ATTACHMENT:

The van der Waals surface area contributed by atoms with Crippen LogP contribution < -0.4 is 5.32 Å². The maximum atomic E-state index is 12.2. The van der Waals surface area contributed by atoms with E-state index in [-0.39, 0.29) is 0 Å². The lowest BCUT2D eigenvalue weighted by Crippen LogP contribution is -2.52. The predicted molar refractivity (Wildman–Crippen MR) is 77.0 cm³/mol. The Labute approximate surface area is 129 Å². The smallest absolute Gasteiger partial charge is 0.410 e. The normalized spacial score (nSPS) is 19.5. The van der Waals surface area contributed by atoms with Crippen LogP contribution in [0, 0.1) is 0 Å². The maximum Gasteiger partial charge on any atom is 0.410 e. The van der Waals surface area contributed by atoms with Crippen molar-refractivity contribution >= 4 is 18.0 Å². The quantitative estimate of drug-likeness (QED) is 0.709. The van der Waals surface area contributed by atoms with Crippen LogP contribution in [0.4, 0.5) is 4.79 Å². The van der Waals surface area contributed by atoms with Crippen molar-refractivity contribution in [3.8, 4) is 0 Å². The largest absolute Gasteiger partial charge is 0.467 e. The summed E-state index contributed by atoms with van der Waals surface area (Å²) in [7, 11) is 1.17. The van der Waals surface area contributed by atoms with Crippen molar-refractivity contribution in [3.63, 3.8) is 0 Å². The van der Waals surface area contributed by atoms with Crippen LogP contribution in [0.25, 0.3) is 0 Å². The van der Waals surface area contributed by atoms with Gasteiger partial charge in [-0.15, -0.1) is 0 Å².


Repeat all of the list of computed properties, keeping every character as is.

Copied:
The van der Waals surface area contributed by atoms with Crippen LogP contribution < -0.4 is 5.32 Å². The maximum atomic E-state index is 12.2. The van der Waals surface area contributed by atoms with E-state index in [-0.39, 0.29) is 0 Å². The lowest BCUT2D eigenvalue weighted by Crippen LogP contribution is -2.52. The predicted molar refractivity (Wildman–Crippen MR) is 77.0 cm³/mol. The Labute approximate surface area is 129 Å². The smallest absolute Gasteiger partial charge is 0.410 e. The normalized spacial score (nSPS) is 19.5. The van der Waals surface area contributed by atoms with Crippen LogP contribution in [0, 0.1) is 0 Å². The maximum Gasteiger partial charge on any atom is 0.410 e. The van der Waals surface area contributed by atoms with Crippen molar-refractivity contribution >= 4 is 18.0 Å². The quantitative estimate of drug-likeness (QED) is 0.709. The van der Waals surface area contributed by atoms with Crippen LogP contribution in [0.4, 0.5) is 4.79 Å². The van der Waals surface area contributed by atoms with Crippen molar-refractivity contribution in [3.8, 4) is 0 Å². The largest absolute Gasteiger partial charge is 0.467 e. The summed E-state index contributed by atoms with van der Waals surface area (Å²) in [7, 11) is 1.17. The van der Waals surface area contributed by atoms with Crippen molar-refractivity contribution in [3.63, 3.8) is 0 Å². The van der Waals surface area contributed by atoms with Crippen LogP contribution in [0.25, 0.3) is 0 Å². The van der Waals surface area contributed by atoms with Gasteiger partial charge in [-0.15, -0.1) is 0 Å².